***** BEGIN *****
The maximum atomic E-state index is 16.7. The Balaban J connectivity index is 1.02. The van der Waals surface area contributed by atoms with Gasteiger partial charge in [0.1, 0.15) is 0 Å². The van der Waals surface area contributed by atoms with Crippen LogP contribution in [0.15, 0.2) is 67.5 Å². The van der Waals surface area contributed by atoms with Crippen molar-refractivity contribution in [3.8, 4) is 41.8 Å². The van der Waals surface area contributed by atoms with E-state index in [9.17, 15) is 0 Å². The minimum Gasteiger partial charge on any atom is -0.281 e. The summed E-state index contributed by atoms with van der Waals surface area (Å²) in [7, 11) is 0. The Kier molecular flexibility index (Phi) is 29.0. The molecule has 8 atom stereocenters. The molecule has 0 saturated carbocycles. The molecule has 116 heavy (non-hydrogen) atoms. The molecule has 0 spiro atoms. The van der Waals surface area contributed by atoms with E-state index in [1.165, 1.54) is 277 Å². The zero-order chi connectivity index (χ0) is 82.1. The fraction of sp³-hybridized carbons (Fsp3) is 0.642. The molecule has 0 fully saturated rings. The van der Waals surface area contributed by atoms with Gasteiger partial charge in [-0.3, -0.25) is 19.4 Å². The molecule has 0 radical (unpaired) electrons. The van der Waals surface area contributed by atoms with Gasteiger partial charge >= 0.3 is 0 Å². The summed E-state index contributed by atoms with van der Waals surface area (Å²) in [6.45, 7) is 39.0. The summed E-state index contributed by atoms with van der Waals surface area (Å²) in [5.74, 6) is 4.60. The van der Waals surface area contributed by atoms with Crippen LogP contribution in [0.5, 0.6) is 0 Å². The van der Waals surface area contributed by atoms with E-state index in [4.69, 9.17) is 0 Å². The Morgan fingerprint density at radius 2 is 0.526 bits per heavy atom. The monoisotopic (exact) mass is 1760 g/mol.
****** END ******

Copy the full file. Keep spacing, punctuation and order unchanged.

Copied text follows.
The maximum atomic E-state index is 16.7. The Balaban J connectivity index is 1.02. The van der Waals surface area contributed by atoms with Gasteiger partial charge in [0.1, 0.15) is 0 Å². The van der Waals surface area contributed by atoms with Crippen LogP contribution in [0.15, 0.2) is 67.5 Å². The van der Waals surface area contributed by atoms with Crippen molar-refractivity contribution in [3.8, 4) is 41.8 Å². The van der Waals surface area contributed by atoms with E-state index in [9.17, 15) is 0 Å². The minimum Gasteiger partial charge on any atom is -0.281 e. The summed E-state index contributed by atoms with van der Waals surface area (Å²) in [7, 11) is 0. The Kier molecular flexibility index (Phi) is 29.0. The molecule has 8 atom stereocenters. The molecule has 0 saturated carbocycles. The molecule has 116 heavy (non-hydrogen) atoms. The molecule has 0 spiro atoms. The van der Waals surface area contributed by atoms with E-state index in [1.165, 1.54) is 277 Å². The zero-order chi connectivity index (χ0) is 82.1. The fraction of sp³-hybridized carbons (Fsp3) is 0.642. The molecule has 0 fully saturated rings. The van der Waals surface area contributed by atoms with Gasteiger partial charge in [-0.3, -0.25) is 19.4 Å². The molecule has 0 radical (unpaired) electrons. The van der Waals surface area contributed by atoms with Gasteiger partial charge >= 0.3 is 0 Å². The summed E-state index contributed by atoms with van der Waals surface area (Å²) in [6.45, 7) is 39.0. The summed E-state index contributed by atoms with van der Waals surface area (Å²) in [5.74, 6) is 4.60. The van der Waals surface area contributed by atoms with Crippen LogP contribution in [0.5, 0.6) is 0 Å². The van der Waals surface area contributed by atoms with E-state index in [4.69, 9.17) is 0 Å². The Morgan fingerprint density at radius 2 is 0.526 bits per heavy atom. The monoisotopic (exact) mass is 1760 g/mol.